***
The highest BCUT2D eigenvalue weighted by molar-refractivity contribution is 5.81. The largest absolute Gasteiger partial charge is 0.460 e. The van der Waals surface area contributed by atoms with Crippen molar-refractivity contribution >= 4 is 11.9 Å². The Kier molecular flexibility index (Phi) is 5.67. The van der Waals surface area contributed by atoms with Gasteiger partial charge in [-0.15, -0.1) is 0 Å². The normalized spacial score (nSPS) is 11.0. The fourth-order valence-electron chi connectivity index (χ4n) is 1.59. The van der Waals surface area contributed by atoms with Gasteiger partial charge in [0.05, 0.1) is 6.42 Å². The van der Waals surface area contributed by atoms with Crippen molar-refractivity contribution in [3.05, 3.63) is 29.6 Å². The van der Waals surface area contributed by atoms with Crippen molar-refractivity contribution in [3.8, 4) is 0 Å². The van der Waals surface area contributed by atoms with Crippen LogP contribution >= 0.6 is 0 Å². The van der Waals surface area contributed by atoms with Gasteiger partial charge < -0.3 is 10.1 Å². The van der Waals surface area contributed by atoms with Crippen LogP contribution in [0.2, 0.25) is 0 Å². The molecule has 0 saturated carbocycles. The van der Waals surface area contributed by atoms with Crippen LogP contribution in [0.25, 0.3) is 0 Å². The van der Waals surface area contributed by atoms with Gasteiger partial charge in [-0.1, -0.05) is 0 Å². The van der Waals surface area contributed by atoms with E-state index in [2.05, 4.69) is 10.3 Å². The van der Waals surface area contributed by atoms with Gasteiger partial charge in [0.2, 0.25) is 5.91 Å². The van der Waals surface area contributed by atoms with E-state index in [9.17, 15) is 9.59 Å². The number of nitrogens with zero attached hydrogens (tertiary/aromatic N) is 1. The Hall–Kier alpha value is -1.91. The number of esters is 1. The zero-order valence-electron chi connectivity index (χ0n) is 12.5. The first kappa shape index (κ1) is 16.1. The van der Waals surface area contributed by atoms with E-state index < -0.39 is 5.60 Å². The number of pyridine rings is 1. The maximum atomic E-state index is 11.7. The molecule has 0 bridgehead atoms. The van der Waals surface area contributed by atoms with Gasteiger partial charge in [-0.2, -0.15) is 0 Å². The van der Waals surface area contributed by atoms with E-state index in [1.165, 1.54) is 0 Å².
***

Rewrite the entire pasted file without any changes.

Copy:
The highest BCUT2D eigenvalue weighted by molar-refractivity contribution is 5.81. The largest absolute Gasteiger partial charge is 0.460 e. The van der Waals surface area contributed by atoms with Crippen molar-refractivity contribution >= 4 is 11.9 Å². The Kier molecular flexibility index (Phi) is 5.67. The van der Waals surface area contributed by atoms with Gasteiger partial charge in [-0.15, -0.1) is 0 Å². The normalized spacial score (nSPS) is 11.0. The fourth-order valence-electron chi connectivity index (χ4n) is 1.59. The van der Waals surface area contributed by atoms with Gasteiger partial charge in [0.05, 0.1) is 6.42 Å². The van der Waals surface area contributed by atoms with Crippen molar-refractivity contribution in [3.05, 3.63) is 29.6 Å². The van der Waals surface area contributed by atoms with Crippen molar-refractivity contribution in [3.8, 4) is 0 Å². The van der Waals surface area contributed by atoms with Crippen LogP contribution >= 0.6 is 0 Å². The van der Waals surface area contributed by atoms with Gasteiger partial charge < -0.3 is 10.1 Å². The van der Waals surface area contributed by atoms with Crippen LogP contribution in [0.2, 0.25) is 0 Å². The molecule has 0 saturated carbocycles. The van der Waals surface area contributed by atoms with Crippen LogP contribution in [0.25, 0.3) is 0 Å². The van der Waals surface area contributed by atoms with Gasteiger partial charge in [-0.1, -0.05) is 0 Å². The van der Waals surface area contributed by atoms with E-state index in [2.05, 4.69) is 10.3 Å². The van der Waals surface area contributed by atoms with Gasteiger partial charge in [0.2, 0.25) is 5.91 Å². The van der Waals surface area contributed by atoms with E-state index in [9.17, 15) is 9.59 Å². The number of nitrogens with zero attached hydrogens (tertiary/aromatic N) is 1. The Hall–Kier alpha value is -1.91. The number of esters is 1. The zero-order valence-electron chi connectivity index (χ0n) is 12.5. The first kappa shape index (κ1) is 16.1. The van der Waals surface area contributed by atoms with E-state index < -0.39 is 5.60 Å². The number of pyridine rings is 1. The maximum atomic E-state index is 11.7. The molecule has 0 bridgehead atoms. The van der Waals surface area contributed by atoms with Gasteiger partial charge in [-0.2, -0.15) is 0 Å². The van der Waals surface area contributed by atoms with E-state index in [1.165, 1.54) is 0 Å².